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His Hold has Turned so Tight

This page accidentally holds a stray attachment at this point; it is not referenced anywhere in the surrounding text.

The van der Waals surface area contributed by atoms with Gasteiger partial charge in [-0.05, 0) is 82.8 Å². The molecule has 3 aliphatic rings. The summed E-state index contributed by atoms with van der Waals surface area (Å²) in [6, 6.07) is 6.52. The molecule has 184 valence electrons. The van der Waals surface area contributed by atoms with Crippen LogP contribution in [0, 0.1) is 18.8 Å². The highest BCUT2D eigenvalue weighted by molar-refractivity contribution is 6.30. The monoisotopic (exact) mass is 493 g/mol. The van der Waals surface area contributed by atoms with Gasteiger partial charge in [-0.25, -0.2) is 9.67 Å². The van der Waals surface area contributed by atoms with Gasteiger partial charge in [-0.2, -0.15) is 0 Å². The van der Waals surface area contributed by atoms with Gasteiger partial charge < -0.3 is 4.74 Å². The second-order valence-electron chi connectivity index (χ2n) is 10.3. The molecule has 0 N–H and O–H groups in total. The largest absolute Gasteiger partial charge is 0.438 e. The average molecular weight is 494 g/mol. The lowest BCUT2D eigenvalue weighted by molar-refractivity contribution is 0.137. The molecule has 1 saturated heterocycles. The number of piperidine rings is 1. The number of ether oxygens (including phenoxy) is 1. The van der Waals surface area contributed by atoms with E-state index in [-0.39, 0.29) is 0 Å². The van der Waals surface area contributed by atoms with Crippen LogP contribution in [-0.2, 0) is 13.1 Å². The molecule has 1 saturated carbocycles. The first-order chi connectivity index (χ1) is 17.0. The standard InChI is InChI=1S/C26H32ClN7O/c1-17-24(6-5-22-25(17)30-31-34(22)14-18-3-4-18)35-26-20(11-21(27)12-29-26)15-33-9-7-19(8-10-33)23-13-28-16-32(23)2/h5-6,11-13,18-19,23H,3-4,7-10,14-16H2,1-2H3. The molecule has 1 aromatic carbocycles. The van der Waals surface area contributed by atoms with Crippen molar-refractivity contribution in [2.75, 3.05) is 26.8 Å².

His hold has Turned so Tight A storm had blown their boat into the middle of the lake. It had happened suddenly, out of nowhere, and with a sudden roar of thunder the sky became more water than air. “This is all your fault,” Alex sputtered, the intense wind throwing her short hair all about and into her face. “I thought you knew this lake so well you could practically live on it. ‘Get into the boat,’ you said. ‘I’ll get you out of here,’ you said.” “And I did, didn’t I?” Andrew’s slightly soft voice was almost lost in the wind. “It would have been dangerous too, walking through the woods by yourself, especially with Mitch’s sidekicks chasing you. But if you want, I guess I could drop you back off. Maybe if you ask nicely, Mitch will forgive you and you can make out with him like you wanted.” She frowned. “How did you know that’s what I was going to do?” “You’re wearing a dress,” he was glad the rain cooled the heat on his cheeks. “And I’ve been watching you make goo-goo eyes at him all summer.” “So?” “That guy’s bad news, Alex. You saw how he reacted when you got scared. And besides, he’s sixteen. Why would he even be interested in you?” “Maybe it’s cuz I’m mature for my age.” Andrew stopped paddling, and stared at her. “Oh yeah? Well, what would you know about it? Why don’t you wait to judge me until your voice drops? Hmm? Can’t even string a sentence together without cracking on every other word...” He stayed silent, looking down, and Alex knew she’d gone too far. “Just keep bailing,” he mumbled finally. For a few minutes, there was only the hiss of rain and the cracks of lightning to break the silence. Alex opened her mouth to say something, though she wasn’t sure exactly what, when Andrew perked up. “Is that... an island?” he asked. “Oh thank god,” she squinted, trying to see through the fog and haze. “Maybe we can find someplace to wait out the rain.” But Andrew hesitated. “I’ve been around the whole lake. I didn’t think there was an island anywhere...” And yet, there it was: a small piece of land jutting out from the waves, the few trees on its edge swaying heavily in the wind. “Well, it’s better than drowning out on the lake.” His eyebrows knitted together. Something about this felt very wrong to him, though he wasn’t sure what. But he sighed. “It’s not like we have any options, I guess.” Alex grabbed the extra set of paddles and together, they rowed, fighting against the howling gale. By the time the little rowboat bumped against the rocky sand, they were both nearly out of breath. With the last of their strength, they hauled the boat as far as they could onto the beach. Andrew had been rowing far longer, and just about nearly fell to his knees right there, not even minding the pelting cold that soaked his grey sweatshirt. But Alex looked around, and shouted. “Look! There’s a cave over there!” Andrew opened his mouth; there could be anything in there, but Alex was already halfway up the beach and he was too tired to argue. Somehow, he managed to pull himself to his feet and follow her. Inside, the rain sounded tinny, and echoed off the stone at strange angles. Shivering and drenched, they both collapsed onto the hard, rough floor. For a while, the only other noise was the oddly amplified sound of them both catching their breath. But before long, Alex sat up, and began to glance around, restless. “When do you think the storm will let up?” she asked. Andrew shrugged, hoisting himself up on an elbow, which was about all he could manage at the moment. “Who knows. Could be any minute, could be a few hours.” “I hope our boat’s gonna be alright out there.” “I do too.” .............. “Look, I’m sorry about what I said, alright?” “Huh?” “In the boat, you know, about your voice.” She played with some stray sand on the ground with her finger instead of looking at him. “I’m sorry.” “It’s alright,” he said, in a tone that indicated it clearly wasn’t alright. Then he sighed. “What’s so great about that Mitch guy, huh? From what I’ve seen, he’s a real jerk.” Alex looked surprised. “Well...” she thought. “Uh, he makes me laugh, and he’s really cute, and—” “He made your parents upset?” “Excuse me?” “From what I’ve seen of your life, he’s not really what your parents would probably consider ‘boyfriend material.’ Unless I’m wrong, I guess.” “I—uh, well... you’re... you’re not wrong.” Andrew sat up and looked at her properly now. “You seem to have a really good life, nice summer home, nice parents. Why would you try to throw it all away like that?” “I’m not ‘throwing it away,’” “You know what I mean.” “And just because we have a nice summer home, doesn’t mean we have a good life. In fact,” she paused, standing. “My life’s the worst! Those ‘nice parents’ you think I have? Yeah, right. They hardly even look at me. Every year they send me away to boarding school, did you know that? I barely see them at all, and when I finally do, when they finally agree to rent a cabin for the summer and be together, neither of them can look at each other, let alone me. I just... I wanted a good summer for once, you know? I didn’t want to be looked after by the nanny, I wanted my parents. And the only way I know how to get them to talk to me is to do things they don’t approve of, so I thought—I thought, maybe if I found the most disgusting, white-trash asshole I could, maybe they’d finally be a little concerned about me. My life is the absolute worst!” “Don’t say things like that,” Andrew muttered quietly. “What?” This whole time, she hadn’t noticed the expression on his face darkening. “Don’t say that you’ve got it the worst when you don’t know anything about it.” Alex waited for him to continue, and when he didn’t, she asked. “You going to elaborate?” “No,” he said. “Forget it. Your life is pretty terrible.” He stood, looking suddenly small against the backdrop of the large cave. Grabbing the penlight out of his sweatshirt pocket, he peered down into the depths of the blackness. “This goes deeper than I thought.” “The hell? Where are you going?” Alex called as he started walking. He didn’t turn back to her. “Going exploring. It’s not like there’s much else to do.” “And you’re leaving me by myself?” “I mean, if you don’t come with, yeah.” She shivered. It was going to be colder the deeper in they got, but the alternative was staying here all alone. “Ugh, jerk,” she sighed, running to catch up to him. Slowly, the sound of the rain faded behind them, as the cave sloped deeper into the earth and they got farther and farther away from the entrance. “This is so strange,” Andrew muttered. “I’ve never seen anything like this before.” “You’ve been bragging about how familiar you are with the lake all summer. You must come here a lot, huh?” Alex tried desperately to keep up human conversation. If she kept talking, then she could keep the fear in her gut down. “I don’t come here, I live here,” he muttered. “With my dad in a trailer on the edge of town, just like it’s always been. Happy?” Alex blinked. “Wait, live? I thought it was all summer homes and condos up here.” “Yeah, cuz none of you ever go to that part of town. Who do you think runs the general store where you get all your picnic sandwiches?” “Well, I mean, I knew people lived here, but I just never thought...” “That I would?” Andrew shook his head. “Yeah, there’re a lot of kids that come through here every summer. Eventually it just got easier to stop telling them.” “So you just spend all summer by yourself on the lake? Why don’t you hang out with your dad? Or your mom even?” “I want to spend as little time as possible around my dad,” he said. “And my mom...” He hesitated, but thankfully, at that moment they heard a screeching noise overhead, and Andrew raised the penlight to see a startled bat flapping away through the dark. He noticed that Alex had subconsciously wrapped her arm around his, and he elected not to say anything as they kept walking. The cave was damp, and drippy, covered in the faint smell of algae. The only light they had was the soft, blue glow of the penlight, and Andrew was getting a little nervous now. He’d expected the tunnel to end before long, but for some reason it just kept going and going, slopping gently downwards into the ground. If he just kept going straight forward, he shouldn’t get too turned around, but it was getting difficult to keep a mental map of this place in his head. “Maybe we should turn back,” Alex said, seemingly reading his thoughts. But he shook his head. “It can’t go on that much longer. Plus,” he squinted, looking forward. “I think the tunnel gets wider up ahead.” They continued down, and after a minute, Andrew proved to be right. The narrow walls disappeared, and the penlight wouldn’t have been much use if not for the hole in the ceiling that cast dull, grey light into the chamber. Rain still tumbled down into a pool of water that had formed beneath it, and Andrew sighed. Looked like they would still be stuck here for a while yet. “Wow,” Alex commented. “It’s pretty.” But she still shivered, even if it wasn’t particularly cold anymore. “I guess,” Andrew said, shrugging. There wasn’t much else there, to be sure, and Andrew was just about to turn to Alex and suggest they go back when something caught his eye. The small amount of light caught something just under the surface of the water. Something that shined. “Whoa, what’s that?” he whispered, approaching the edge of the pool. “What are you doing?” Alex asked, “You have no idea what that is.” “Yeah, that’s why I’m looking.” He squatted over the edge, and there, resting on the rough stone floor, was a key. “Oh, that’s cool.” Alex shuffled up beside him. “Weird. Why would there be a key in a cave?” “No clue...” he started to reach down for it. “Hold on, you have no idea who that belongs to,” Alex tried to stop him. There was something very strange about that key, something she couldn’t put her finger on. Andrew just raised an eyebrow at her. “It’s in a cave. I don’t think anyone’s going to miss it.” He reached downwards, the water sucking all of the heat from his fingers. “Crap,” he sighed, rolling up his sweatshirt sleeve. “It’s deeper than I thought.” “I still don’t think this is such a good idea...“ But he ignored her, instead plunging his arm in and grabbing it. He pulled his hand back as quickly as he could, for the water was incredibly cold, maybe colder than it should have been. Andrew shook the key, and got a closer look at it. It was of fairly simple design, maybe made of silver or iron, but it had something unusual on the end. It almost looked like two squares intersecting, but that wasn’t quite the right description, because Andrew couldn’t tell where one square ended and another began. “Hey, Alex, look at th—“ Andrew turned to show her, but as he did so he saw that her eyes were wide, gazing at the key in his hand. It was glowing, casting an eerie light upon the cracked stone walls. “What the...?” He panicked, dropping the key. It landed on the ground with a hollow ding. “Well, that’s awfully rude of you,” said a voice. Andrew jumped back, and probably would have fallen had Alex not grabbed his arm. They both looked wildly around for the source of the voice, and got their answer as the key picked itself off of the ground and began to float in front of their faces, forcing them to squint, as it had only gotten brighter. “Throwing a person’s only link to this realm is just tacky, even if I did spook you a bit.” “W-w-what’s going on here?” Andrew asked, waving the penlight around as if it was a weapon, not quite able to believe what he was seeing. “What did you do?” “Me? I didn’t do anything. It was all you, buddy boy. And I’m uhh... floating right here, ya know?” The key wiggled in the air a bit, as if to demonstrate. Alex’s grip on his arm increased in pressure, as she finally said something. “What are you?” The key, or rather, the thing that was speaking through the key, chuckled a little. “If you need a name, Daisy-Chain, you can call me... hmmm, Mr. M. But that’s not really important. What is important is that you two are in a lot of trouble, aren’t you? That’s one hell of a storm, but even when it ends I don’t think that Mitch guy is going to be happy to see either one of you.” “How do you know about that?” Andrew demanded. “Questions, questions, so many questions.” Mr. M laughed. “Listen, I know that I’m speaking to you through a floating key, but get with the program, kids.” "Andrew, I think we should go,” Alex looked at him pleadingly. “I don’t know whether we’ve gone crazy or what, but I want to go home.” The key wiggled, nearly jeering at them. “And just how do you think you’re going to get out of here? How far away is the mainland, do you think? How do you even know you’re in the lake anymore?” “Who cares, anything is better than being here with you!” Alex was shaking now. “Alex, maybe we should hear him out, he is right,” Andrew shrugged. “Now this kid’s got brains,” the key swooped in between them. “You don’t think there’s something even a little off about this whole thing?” Alex ignored him. “Blah blah blah, so annoying.” The key glowed brighter. “Let’s put a pause on this whole thing, shall we.” “Wait, wait, everyone, calm down. Alex, let’s just—“ He turned to her, but shortly stopped dead. Alex wasn’t moving. Her mouth was open, her hand extended out to him, but she was as still as a statue. Andrew suddenly realized just how quiet it was. He turned back to the water, and the rain had stopped. No, not stopped, frozen, suspended in midair above the pool. There was no wind, no thunder, no breathing, save for his own. The whole world had stopped. "What... what just happened?" “She was getting annoying, so I decided to hold everything.” “Well, stop it!” “Aww, but that would be no fun. Besides, it was you who I really wanted to talk to. You’re, uhh, you’re striking out there, kid.” Andrew found himself flushing red, even though he wasn’t quite sure what the key was talking about. “What... what do you mean?” “That girl. You’ve been mooning over her all summer. And hey, I for one fully support you in your... endeavor. I mean, her parents are loaded, huh? In a couple years she could be your ticket out of this backwater bumhole.” “Tha... that’s not—” “Oh, but wait, she’s dating that dickcheese Mitch, huh? What a jerk, amirite? She would have gotten really hurt if you hadn’t been there to save her. But lookit that: she’s not even grateful! You must just be a really big loser, huh? No money, no friends, with that squeaky voice high as the stratosphere to boot.” “I mean, I guess... you’re right...” Andrew hung his head. He’d never had someone just come out and say the things he was thinking like that. On the one hand it was scary, but on the other, it was almost... a relief. Someone got it. Someone else understood things that he’d never be able to say out-loud. The key floated closer, a little coy. “Listen, kid. I like you. I want you to succeed, and I think lil Miss Daisy-Chain over there is the perfect start.” “But she won’t even look at me half the time. How do I—?” “Don’t rush me, I was getting to that! Kids these days don’t know how to hold out for a dramatic moment. Listen, I may be linked to this key, but I’m not the key, if that makes any sense. And I’d like very much to get out of here. If you help me, I’ll help you, capiche?” Andrew paused. “Well, how do you know I can even help you in the first place?” “Oh, kid, that’s easy. You’ve just gotta let me in.” “What?” “Into your body. I’ll hitch a ride until I find something better, and in the meantime, I’ll be there to give you advice, help you out a little.” “That seems, um, kind of invasive.” Mr. M chuckled. “Hard sell, I know. But it’s not just with her. I’m a thousand years old, kid. I have tricks for everything. I could turn your shitty little life around in just a couple of days.” He was about to turn him down, about to tell him to hit the road, but just then, Andrew paused. What had he just said? That he could change his life entirely? Maybe even get him out of this town, and he wouldn’t even have to think about it. If he just followed what Mr. M told him, he could be free? “How do I know you’re telling the truth?” Andrew asked finally. “Well, frankly, you don’t, and I’ve got no way to prove it to you,” the key admitted. “But really, what have you got to lose?” That was true. Andrew’s time on this earth was going nowhere, and fast. So if he had one opportunity to change it, maybe he should take it. “Is it a deal?” Mr. M leaned in closer. For just one second, Andrew felt frozen in indecision, but it was now or never. “Alright,” he said. “It’s a deal.” The sharp metallic clang of the key hitting the floor made Alex jump. Looking around, she scratched her head. Hadn’t something strange just happened? She remembered something, a key, that strange key that had just landed on the floor next to Andrew, and a voice, but... maybe that was just her nerves playing tricks on her. “What was that?” she asked him. Andrew shrugged. “Oh, nothing really. I just saw this neat key in that puddle over there, but it was really cold so I dropped it. Oops.” He knelt down to pick it up, and shoved it in his pocket. “You’re taking it with you?” “Yeah, who knows what it might open. Maybe there’s a hidden chest around here or something.” Though she couldn’t quite place why, Alex suddenly began to feel a chill on the back of her neck. Something was... wrong here. Very wrong. Why was Andrew grinning like that? She didn’t think she’d seen him smile the entire summer. “Anyway,” he continued, “The rain’s coming down a lot less hard now, so we should probably head back to the boat.” “Right...” she hesitated to follow him. “What’s the hold-up? Let’s go, Daisy-Chain.” The chill turned into a full-blown freeze. Alex didn’t think she breathed for a full minute. “Why did you call me that?” she asked. “What?” “Daisy-Chain. You’ve... never called me that before.” Andrew paused. “I don’t know. It’s kind of a cute nickname. I thought it suited you.” But Alex just shook her head. It was still fuzzy, but she remembered that phrase. It was the key, it had been talking, just a second ago, it said its name was Mr. M, and it had just called her Daisy-Chain. It was impossible, unbelievable. But from the way he was talking, to the odd saunter he’d just adapted. There was no way. “You’re... not Andrew, are you?” Spinning on his heel, Andrew, no, Mr. M, smiled a little too wide. “Oops. Guess ya caught me. See I froze you because I thought you would have talked him out of it, letting me invade his body, that is, but I guess I should have taken my chances in convincing you too, huh?” “W... what have you done with him?” Alex started shaking. “Oh he’s still in here,” Mr. M took a step towards her, and Alex took a step back. “He’s screaming a lot for sure, kind of annoying if I’m honest. But he’s not in any pain. Well, maybe a little pain. Well, maybe he’s having to struggle every second I’m in here to not have his very soul torn apart at the seams, but he’ll be fine for a while. He’s a tough cookie.” She couldn’t believe this. She couldn’t believe any of this. Just a couple of hours ago she was running away from some teenagers because she wouldn’t go to third base with one of them, and now her savior was being held hostage by... something. Something horrible. It wasn’t fair, not at all. He saved her easily with his little boat, but she wasn’t going to be able to repay the favor. What could she do, after all? But then she looked at his face. Through the grin, and the laughter, there was something in his eyes, something that resembled pain. That wasn’t Mr. M, she knew it must be him. He was watching her, Andrew was watching to see what she’d do. She couldn’t just abandon him. “L...” words failed her for a moment, but she clenched her fists and shouted. “Let him go!” “Or what?” was the only response. “Or I’ll... I’ll... ” There was nothing she could do, really. Her eyes darted over to a loose rock on the ground. Well, there was one thing she could do. One thing that she could take from him. She wouldn’t, she couldn’t. But if she could convince him that she would.... Alex was a good liar. That came from years of Catholic boarding school. She knew that she couldn’t overdo it. No doubt he’d already seen her eyeing that rock. Glaring at him, she took one step towards it. He watched her the whole time, his face turning in question. At the very point where she felt that her heart might beat out of her chest, she made a mad dash for the rock, and out of the corner of her eye, saw Mr. M make a step in her direction. “Wait, wait just a moment, little missy,” he said, the desperate edge in his voice unmistakable. She picked up the rock, holding it threateningly above her head. “I’m taller than Andrew,” she said. “I can outrun you.” “No need to go that far,” he held out his hands. “Tell you what, let’s make a little bet. I like betting.” “I don’t,” she snarled. “But alright, what’s this bet of yours?”